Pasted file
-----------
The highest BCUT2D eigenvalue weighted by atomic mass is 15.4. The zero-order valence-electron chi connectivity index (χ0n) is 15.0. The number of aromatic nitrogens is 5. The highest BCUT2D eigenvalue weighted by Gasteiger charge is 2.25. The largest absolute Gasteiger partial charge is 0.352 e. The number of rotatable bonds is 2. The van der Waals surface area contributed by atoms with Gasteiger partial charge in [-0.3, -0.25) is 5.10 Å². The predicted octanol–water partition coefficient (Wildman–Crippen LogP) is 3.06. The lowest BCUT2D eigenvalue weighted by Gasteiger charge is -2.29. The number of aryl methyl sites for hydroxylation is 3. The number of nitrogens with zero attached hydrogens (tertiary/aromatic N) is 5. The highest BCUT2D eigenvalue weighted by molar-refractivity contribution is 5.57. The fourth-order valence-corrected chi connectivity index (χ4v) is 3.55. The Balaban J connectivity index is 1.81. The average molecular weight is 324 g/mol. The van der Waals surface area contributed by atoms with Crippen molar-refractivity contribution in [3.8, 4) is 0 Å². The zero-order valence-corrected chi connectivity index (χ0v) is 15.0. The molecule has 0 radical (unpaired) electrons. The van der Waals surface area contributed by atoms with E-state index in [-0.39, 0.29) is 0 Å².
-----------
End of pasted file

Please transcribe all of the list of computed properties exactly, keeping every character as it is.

The highest BCUT2D eigenvalue weighted by atomic mass is 15.4. The zero-order valence-electron chi connectivity index (χ0n) is 15.0. The number of aromatic nitrogens is 5. The highest BCUT2D eigenvalue weighted by Gasteiger charge is 2.25. The largest absolute Gasteiger partial charge is 0.352 e. The number of rotatable bonds is 2. The van der Waals surface area contributed by atoms with Gasteiger partial charge in [-0.3, -0.25) is 5.10 Å². The predicted octanol–water partition coefficient (Wildman–Crippen LogP) is 3.06. The lowest BCUT2D eigenvalue weighted by Gasteiger charge is -2.29. The number of aryl methyl sites for hydroxylation is 3. The number of nitrogens with zero attached hydrogens (tertiary/aromatic N) is 5. The highest BCUT2D eigenvalue weighted by molar-refractivity contribution is 5.57. The fourth-order valence-corrected chi connectivity index (χ4v) is 3.55. The Balaban J connectivity index is 1.81. The average molecular weight is 324 g/mol. The van der Waals surface area contributed by atoms with Crippen molar-refractivity contribution in [3.8, 4) is 0 Å². The zero-order valence-corrected chi connectivity index (χ0v) is 15.0. The molecule has 0 radical (unpaired) electrons. The van der Waals surface area contributed by atoms with E-state index in [-0.39, 0.29) is 0 Å².